Ft. Lewis Soldier Awarded for saving girl’s life

April 17, 2009 at 2:12 pm | Posted in General Troop Support | Leave a comment

I happened to see the following article on the blog A Soldier’s Mind and wanted to share……..

Little Girl Lives Due To Soldier’s Quick Actions

Posted: 16 Apr 2009 02:16 PM PDT

With our country at war on two fronts, we often hear about valorous actions that have occurred during a particular battle. Or, like my previous story, we hear about things our Troops do to help those less fortunate than us, in the countries they’re serving in. When our Troops are at home, it’s not often that we hear about their accomplishments or things that they do, that are considered extraordinary or above and beyond the call of duty. Those types of things happen much more often then what we even realize, often because our Troops don’t feel that they need recognition or acclaim for the things that they do, that to us, might seem heroic. These are just the types of things, however, that the American public does need to know about. We as Americans should be aware of the courage and bravery of our Troops, both on and off of the battlefield.

General George W. Casey Jr. presents an Army Commendation Medal to Pfc. Seth Manderscheid during a ceremony Tuesday at Carey Theater. 

General George W. Casey Jr. presents an Army Commendation Medal to Pfc. Seth Manderscheid during a ceremony Tuesday at Carey Theater.

Because of the actions of one young Soldier at Fort Lewis, Washington, a 7 year old girl is alive today. Had it not been for his quick reaction to things that unfolded around him, the little girl is alive today. It was a typical March afternoon as PFC Seth Manderscheid of 3rd Brigade2nd Infantry Division drove down the streets of Lacey, Washington. Ahead of him, he noticed the familiar site of a school bus pulled over at the side of the road with it’s red warning lights flashing and stop sign out, indicating that children were either getting on or off of the bus. Something that each of us probably see every day. In all states, drivers are to stop to allow for the children to safely cross streets as they board or get off of the bus at their stops. As is normal for children, they jumped from the bus and made their way across the street, in front of the bus.

Suddenly, PFC Manderscheid noticed the car in front of him pulling out and accelerating to pass the bus. Manderscheid watched as the driver, whom he estimated at going approximately 30 MPH, struck a young girl, tossing her body into the air. She landed about 30 feet from where the car struck her. Having just recently earning his Combat Lifesaver Badge, PFC Manderscheid quickly got into action, jumping from his car and running to the unconscious child lying in the roadway.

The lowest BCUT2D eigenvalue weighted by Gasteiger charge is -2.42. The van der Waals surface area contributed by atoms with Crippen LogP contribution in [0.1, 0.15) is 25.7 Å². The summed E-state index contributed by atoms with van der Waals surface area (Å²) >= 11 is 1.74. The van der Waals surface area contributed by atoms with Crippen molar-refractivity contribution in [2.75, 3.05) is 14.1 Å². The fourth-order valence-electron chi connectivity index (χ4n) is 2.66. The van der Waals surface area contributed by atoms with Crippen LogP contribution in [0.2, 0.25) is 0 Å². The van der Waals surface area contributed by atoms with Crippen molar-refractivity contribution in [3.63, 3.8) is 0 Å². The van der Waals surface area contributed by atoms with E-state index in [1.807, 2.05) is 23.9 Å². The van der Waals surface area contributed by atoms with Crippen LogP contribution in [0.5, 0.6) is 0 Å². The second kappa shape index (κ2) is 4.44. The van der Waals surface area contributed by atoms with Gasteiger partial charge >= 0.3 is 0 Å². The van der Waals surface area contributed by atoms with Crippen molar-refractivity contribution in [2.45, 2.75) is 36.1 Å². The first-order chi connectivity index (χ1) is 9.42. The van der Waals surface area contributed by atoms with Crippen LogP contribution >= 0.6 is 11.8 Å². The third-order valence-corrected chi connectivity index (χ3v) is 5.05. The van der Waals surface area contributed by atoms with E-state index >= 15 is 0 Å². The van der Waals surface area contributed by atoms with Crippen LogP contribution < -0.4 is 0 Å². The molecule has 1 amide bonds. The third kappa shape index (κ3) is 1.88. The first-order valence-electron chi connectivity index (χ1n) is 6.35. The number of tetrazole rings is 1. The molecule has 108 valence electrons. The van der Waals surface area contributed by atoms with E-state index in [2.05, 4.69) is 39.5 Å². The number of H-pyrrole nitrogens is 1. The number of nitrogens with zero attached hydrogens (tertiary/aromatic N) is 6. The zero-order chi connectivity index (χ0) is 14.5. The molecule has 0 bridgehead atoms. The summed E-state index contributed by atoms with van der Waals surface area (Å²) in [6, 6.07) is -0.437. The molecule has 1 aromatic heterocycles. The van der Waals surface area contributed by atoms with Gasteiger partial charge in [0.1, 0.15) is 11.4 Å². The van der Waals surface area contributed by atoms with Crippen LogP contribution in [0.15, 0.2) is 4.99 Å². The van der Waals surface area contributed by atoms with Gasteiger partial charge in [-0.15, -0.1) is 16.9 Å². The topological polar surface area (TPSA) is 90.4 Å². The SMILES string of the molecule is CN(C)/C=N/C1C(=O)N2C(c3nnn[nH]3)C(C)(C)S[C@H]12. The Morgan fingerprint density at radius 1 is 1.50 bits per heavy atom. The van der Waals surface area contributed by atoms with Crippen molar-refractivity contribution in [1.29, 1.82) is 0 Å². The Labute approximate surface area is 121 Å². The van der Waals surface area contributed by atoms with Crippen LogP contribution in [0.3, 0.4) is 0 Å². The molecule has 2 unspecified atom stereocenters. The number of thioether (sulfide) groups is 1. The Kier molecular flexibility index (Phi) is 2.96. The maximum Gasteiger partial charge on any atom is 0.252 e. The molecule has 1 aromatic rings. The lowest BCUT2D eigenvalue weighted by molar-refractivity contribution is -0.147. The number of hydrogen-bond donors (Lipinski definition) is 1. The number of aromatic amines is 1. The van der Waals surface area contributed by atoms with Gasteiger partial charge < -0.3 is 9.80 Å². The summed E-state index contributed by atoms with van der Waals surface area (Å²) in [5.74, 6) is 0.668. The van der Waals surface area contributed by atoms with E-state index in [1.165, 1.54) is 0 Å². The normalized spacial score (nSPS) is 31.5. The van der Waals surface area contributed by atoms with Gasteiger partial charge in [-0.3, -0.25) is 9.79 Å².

“I checked for a pulse,” Manderscheid said. “There was no pulse. I looked to see if her chest was rising up and down. That wasn’t happening either. So I did CPR. I was just reacting, using what I’ve been taught.”1

While PFC Manderscheid performed CPR on the young girl, someone else called 911 and summoned paramedics. Others calmed the young girls mother, who was understandably hysterical and keeping her back while Manderscheid continued CPR on her daughter, for about 5 minutes, until the paramedics arrived. I don’t know how many of our readers have had to perform CPR for real, but I have and I can tell you that 5 minutes seems like an eternity, when you’re trying to save someone’s life. When Paramedic Michael Theriault arrived, he found the young girl breathing with Manderscheid keeping her calm. The Emergency Medical Crew took over for Manderscheid.

“Seth assisted me with getting the child on a back board and getting her into the ambulance,” Theriault said. “The child only has a mild concussion with two broken ribs. Needless to say, that if it were not for the actions of Seth Manderscheid, the child would not have survived.”2

Manderscheid didn’t think a whole lot about what had happened. After the ambulance drove off towards the hospital with the young girl inside, Manderscheid proceeded to his home, where he told his wife what had happened. Imagine his surprise and probably a bit of suspicion when he was told on April Fool’s Day (of all days) that he would be receiving the Army Commendation Medal for his actions that day. PFC Manderscheid was told thatArmy Chief of Staff General George Casey would be coming to Fort Lewis and would be pinning on his medal. On April 7th, General Casey awarded PFC Manderscheid with the Army Commendation Medal.

“It’s pretty cool,” Manderscheid said. “Pretty exciting.”

“Seth is a hero,” said Theriault. “I believe that you have one unbelievable Soldier.”3

I couldn’t agree more. So often in situations like this, people just pretend that they don’t what happened, or just ignore what they saw. PFC Manderscheid could have done just that, but instead chose to react to the situation he saw unfolding in front of him and thus saved the life of a young girl. I’m sure that this little girls parents are eternally grateful to the American Hero who saved their daughters life.

  1. http://www.military.com/news/article/army-news/gis-quickthinking-saves-young-girl.html?wh=news
  2. http://www.military.com/news/article/army-news/gis-quickthinking-saves-young-girl.html?wh=news
  3. http://www.military.com/news/article/army-news/gis-quickthinking-saves-young-girl.html?wh=news
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